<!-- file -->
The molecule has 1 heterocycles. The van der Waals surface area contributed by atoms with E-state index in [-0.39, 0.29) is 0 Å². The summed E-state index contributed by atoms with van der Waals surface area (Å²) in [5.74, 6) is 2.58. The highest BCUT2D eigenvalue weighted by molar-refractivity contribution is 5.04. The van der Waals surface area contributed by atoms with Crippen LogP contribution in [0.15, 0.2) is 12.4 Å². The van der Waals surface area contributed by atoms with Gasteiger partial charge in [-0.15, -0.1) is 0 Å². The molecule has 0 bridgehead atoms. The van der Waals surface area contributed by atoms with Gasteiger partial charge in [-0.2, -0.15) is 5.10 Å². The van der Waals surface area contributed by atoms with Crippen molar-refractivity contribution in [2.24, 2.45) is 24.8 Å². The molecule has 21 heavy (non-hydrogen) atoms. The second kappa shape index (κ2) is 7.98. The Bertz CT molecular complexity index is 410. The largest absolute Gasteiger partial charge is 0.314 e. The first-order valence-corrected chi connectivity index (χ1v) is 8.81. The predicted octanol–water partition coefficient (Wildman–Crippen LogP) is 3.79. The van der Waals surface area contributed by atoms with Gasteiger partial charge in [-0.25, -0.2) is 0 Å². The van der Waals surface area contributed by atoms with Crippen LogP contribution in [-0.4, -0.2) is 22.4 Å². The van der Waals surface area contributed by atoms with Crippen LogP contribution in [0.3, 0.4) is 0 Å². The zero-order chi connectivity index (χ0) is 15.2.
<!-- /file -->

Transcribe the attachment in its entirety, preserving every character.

The molecule has 1 heterocycles. The van der Waals surface area contributed by atoms with E-state index in [-0.39, 0.29) is 0 Å². The summed E-state index contributed by atoms with van der Waals surface area (Å²) in [5.74, 6) is 2.58. The highest BCUT2D eigenvalue weighted by molar-refractivity contribution is 5.04. The van der Waals surface area contributed by atoms with Crippen LogP contribution in [0.15, 0.2) is 12.4 Å². The van der Waals surface area contributed by atoms with Gasteiger partial charge in [-0.15, -0.1) is 0 Å². The molecule has 0 bridgehead atoms. The van der Waals surface area contributed by atoms with Gasteiger partial charge in [-0.2, -0.15) is 5.10 Å². The van der Waals surface area contributed by atoms with Crippen molar-refractivity contribution in [2.24, 2.45) is 24.8 Å². The molecule has 21 heavy (non-hydrogen) atoms. The second kappa shape index (κ2) is 7.98. The Bertz CT molecular complexity index is 410. The largest absolute Gasteiger partial charge is 0.314 e. The first-order valence-corrected chi connectivity index (χ1v) is 8.81. The predicted octanol–water partition coefficient (Wildman–Crippen LogP) is 3.79. The van der Waals surface area contributed by atoms with Gasteiger partial charge in [-0.25, -0.2) is 0 Å². The van der Waals surface area contributed by atoms with Crippen LogP contribution in [-0.4, -0.2) is 22.4 Å². The van der Waals surface area contributed by atoms with Crippen LogP contribution in [0.3, 0.4) is 0 Å². The zero-order chi connectivity index (χ0) is 15.2.